NBC NEWS VIDEO:
Doctors say “prevention” is the new Alzheimer’s frontier – and it does reduce the risk. See how.
BRIAN WILLIAMS, anchor:
Cases of Alzheimer’s continue to grow in this country. More than five million Americans are living with it
and we’re told that number is expected to triple by 2050. With no effective treatment yet, prevention is the
new frontier and the key to it may come much earlier in life than previously thought. Our report tonight
from our Chief Medical Editor Doctor Nancy Snyderman.
Transcript continued below…
DOCTOR NANCY SNYDERMAN, reporting:
Thirty-two-year-old musician and filmmaker Max Lugavere does not look like someone worried about
Alzheimer’s, but he is. What did you see in your mom that concerned you?
MAX LUGAVERE: My mother who is 62, three years ago started having symptoms of– of memory loss
and cognitive difficulty. So I became obsessed with this idea of taking steps in my own life that could
potentially ensure that I’ll never have anything like dementia.
DOCTOR RICHARD ISAACSON: I mean the results were fascinating.
DR. SNYDERMAN: In hopes of warding off the disease by intervening at a young age–
LUGAVERE: And what kind of memories is this testing for?
DR. SNYDERMAN: –he’s participating in a unique Alzheimer’s prevention clinic at New York
Presbyterian Weill Cornell Medical Center.
DR. ISAACSON: What brings us home for me is my Uncle Bob.
DR. SNYDERMAN: Clinic director Doctor Richard Isaacson who has Alzheimer’s in his own family–
DR. ISAACSON: That’s my Uncle Bob.
DR. SNYDERMAN: –designs personalized programs for younger people like Max who may be at high
DR. ISAACSON: Your brain is processing really well. I try to use a person’s genetic background to help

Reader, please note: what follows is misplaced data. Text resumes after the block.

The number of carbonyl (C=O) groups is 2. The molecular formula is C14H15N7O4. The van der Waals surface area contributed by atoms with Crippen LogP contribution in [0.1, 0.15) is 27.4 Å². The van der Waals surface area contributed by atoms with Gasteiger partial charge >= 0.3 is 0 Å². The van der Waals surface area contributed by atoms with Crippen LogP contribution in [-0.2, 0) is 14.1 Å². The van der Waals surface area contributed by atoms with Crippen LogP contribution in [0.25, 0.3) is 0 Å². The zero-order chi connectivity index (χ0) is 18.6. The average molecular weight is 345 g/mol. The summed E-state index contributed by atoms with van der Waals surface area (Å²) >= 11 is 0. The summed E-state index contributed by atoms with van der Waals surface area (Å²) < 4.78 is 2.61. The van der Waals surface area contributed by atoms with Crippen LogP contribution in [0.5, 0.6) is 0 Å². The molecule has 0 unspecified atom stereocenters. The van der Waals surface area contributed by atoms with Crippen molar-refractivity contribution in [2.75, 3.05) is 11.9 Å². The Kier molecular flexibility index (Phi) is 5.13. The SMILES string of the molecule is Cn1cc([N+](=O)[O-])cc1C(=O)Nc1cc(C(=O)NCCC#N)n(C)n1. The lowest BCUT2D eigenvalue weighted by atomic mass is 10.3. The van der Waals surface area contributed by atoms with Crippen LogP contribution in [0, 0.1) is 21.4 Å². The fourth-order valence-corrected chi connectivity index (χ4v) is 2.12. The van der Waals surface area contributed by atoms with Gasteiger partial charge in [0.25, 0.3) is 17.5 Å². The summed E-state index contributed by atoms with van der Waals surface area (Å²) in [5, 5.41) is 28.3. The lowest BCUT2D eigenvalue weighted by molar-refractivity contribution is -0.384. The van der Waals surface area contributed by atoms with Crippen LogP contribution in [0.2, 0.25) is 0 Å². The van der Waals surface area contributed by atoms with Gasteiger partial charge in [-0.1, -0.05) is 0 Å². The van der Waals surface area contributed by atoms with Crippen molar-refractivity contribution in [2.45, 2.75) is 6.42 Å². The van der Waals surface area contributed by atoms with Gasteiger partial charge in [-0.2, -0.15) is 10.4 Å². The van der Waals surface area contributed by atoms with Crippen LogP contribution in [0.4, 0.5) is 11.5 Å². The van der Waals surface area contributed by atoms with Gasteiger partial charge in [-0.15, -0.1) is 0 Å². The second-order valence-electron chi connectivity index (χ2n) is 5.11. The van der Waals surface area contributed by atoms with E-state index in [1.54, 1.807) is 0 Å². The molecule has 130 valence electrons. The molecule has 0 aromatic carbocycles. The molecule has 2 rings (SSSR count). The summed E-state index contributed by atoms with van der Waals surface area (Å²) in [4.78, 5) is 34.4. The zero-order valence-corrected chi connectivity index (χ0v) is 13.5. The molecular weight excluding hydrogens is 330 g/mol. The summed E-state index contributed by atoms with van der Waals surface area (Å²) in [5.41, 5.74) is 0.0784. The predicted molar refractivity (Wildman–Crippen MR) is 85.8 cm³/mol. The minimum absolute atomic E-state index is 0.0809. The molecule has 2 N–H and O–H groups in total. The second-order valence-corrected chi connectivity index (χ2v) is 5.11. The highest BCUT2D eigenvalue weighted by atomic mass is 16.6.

me refine or fine tune the suggestions I make to patients.
DR. SNYDERMAN: While a young and seemingly healthy, Max’s blood tells another story. He has a
genetic variation and high levels of an amino acid associated with an increased risk for dementia.
LUGAVERE: I’m definitely a big fan of blueberries.
DR. SNYDERMAN: To reduce those levels, he’s changing his diet and lifestyle. Playing music may also
reduce the risk of dementia.
DR. ISAACSON: Lifetime musical experience as well as midlife onward musical experience can
absolutely– it’s been proven to delay cognitive decline.
DR. SNYDERMAN: Doctor Isaacson believes delaying cognitive decline could be the first step in
warding off Alzheimer’s disease.
DR. ISAACSON: We have to empower young people and people of all ages to make brain-healthier
DR. SNYDERMAN: This is so important because the brain changes leading to Alzheimer’s can start as
early as 20 years before symptoms show up. This is the new frontier, Brian.
WILLIAMS: Thinking about that guitar I have in the corner of the den. Nancy Snyderman, we’ll take the
good news. Thank you very much.
DR. SNYDERMAN: It is good news.